From Ajax Patterns
Google Maps is probably the best-known Ajax application. Functionally, it offers some great advances over conventional map websites:
- Combined with its sister Google Earth project, it covers the entire planet, though with varying degrees of granularity.
- It offers satellite pictures as well as the usual abstract map representations.
Of particular interest here, there are several technical distinctions too:
- The site pulls down XML descriptions of the region being viewed.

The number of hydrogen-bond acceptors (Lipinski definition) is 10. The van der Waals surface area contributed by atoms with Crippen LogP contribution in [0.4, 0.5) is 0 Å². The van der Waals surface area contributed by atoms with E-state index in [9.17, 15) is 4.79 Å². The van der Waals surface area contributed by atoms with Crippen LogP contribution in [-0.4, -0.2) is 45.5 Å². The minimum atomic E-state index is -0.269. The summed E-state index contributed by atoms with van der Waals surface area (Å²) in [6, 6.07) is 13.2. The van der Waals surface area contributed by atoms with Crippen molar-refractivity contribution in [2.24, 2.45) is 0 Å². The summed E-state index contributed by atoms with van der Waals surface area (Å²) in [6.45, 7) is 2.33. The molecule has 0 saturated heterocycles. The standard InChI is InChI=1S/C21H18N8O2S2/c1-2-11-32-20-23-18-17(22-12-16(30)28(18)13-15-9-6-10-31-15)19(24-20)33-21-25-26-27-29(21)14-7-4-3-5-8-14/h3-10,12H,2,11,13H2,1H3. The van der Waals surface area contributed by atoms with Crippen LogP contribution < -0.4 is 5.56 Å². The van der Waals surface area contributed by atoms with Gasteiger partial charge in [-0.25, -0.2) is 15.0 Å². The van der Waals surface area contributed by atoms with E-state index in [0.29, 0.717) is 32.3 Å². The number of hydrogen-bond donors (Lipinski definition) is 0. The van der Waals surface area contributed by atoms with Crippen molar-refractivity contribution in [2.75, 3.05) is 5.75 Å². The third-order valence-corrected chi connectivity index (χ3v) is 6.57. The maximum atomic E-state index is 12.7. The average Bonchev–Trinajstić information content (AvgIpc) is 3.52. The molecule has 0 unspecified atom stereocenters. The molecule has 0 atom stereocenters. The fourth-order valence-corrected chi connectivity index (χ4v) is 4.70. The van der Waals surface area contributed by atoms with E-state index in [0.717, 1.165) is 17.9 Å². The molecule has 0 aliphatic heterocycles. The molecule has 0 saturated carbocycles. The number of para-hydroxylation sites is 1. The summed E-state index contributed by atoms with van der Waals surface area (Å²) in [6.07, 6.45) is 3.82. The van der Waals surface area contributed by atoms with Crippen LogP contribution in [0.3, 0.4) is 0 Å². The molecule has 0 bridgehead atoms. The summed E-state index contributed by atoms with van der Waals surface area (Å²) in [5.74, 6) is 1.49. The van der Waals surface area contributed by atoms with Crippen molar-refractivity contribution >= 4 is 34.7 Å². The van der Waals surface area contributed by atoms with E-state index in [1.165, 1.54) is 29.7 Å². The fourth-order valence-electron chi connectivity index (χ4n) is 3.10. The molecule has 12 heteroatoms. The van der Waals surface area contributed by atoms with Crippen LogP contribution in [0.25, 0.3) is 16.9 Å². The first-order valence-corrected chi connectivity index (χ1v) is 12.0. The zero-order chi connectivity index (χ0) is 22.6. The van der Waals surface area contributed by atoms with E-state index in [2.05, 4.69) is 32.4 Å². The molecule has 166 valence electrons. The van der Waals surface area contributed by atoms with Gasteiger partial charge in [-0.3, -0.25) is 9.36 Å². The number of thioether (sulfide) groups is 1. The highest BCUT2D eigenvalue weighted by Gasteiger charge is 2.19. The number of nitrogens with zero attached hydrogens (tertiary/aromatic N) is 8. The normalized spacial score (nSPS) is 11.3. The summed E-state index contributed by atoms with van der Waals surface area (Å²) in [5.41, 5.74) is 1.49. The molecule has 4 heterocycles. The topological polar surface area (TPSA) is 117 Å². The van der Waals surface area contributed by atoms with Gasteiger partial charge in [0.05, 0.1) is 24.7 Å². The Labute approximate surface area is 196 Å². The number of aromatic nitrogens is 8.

- Browser-side XSLT is used to transform the XML into map imagery.
- The user can pan and zoom and change location without the page being reloaded.
Google has made available two key components:
- AJAXSLT is a XSLT library which can be used to render XML in the browser.
- Google Maps API is a web service allowing programs to extract map data.
Many applications have been launched to take advantage of the structured map data being offered. Most follow Google's lead and offer Ajaxian interfaces which make heavy use of Web Remoting and Browser-Side XSLT. Sitting between the browser and the Google, they are good examples of Cross-Domain Proxy. Even prior to the map API being released, a number of projects were already accessing the data, having reverse-engineered Google's own browser-side code.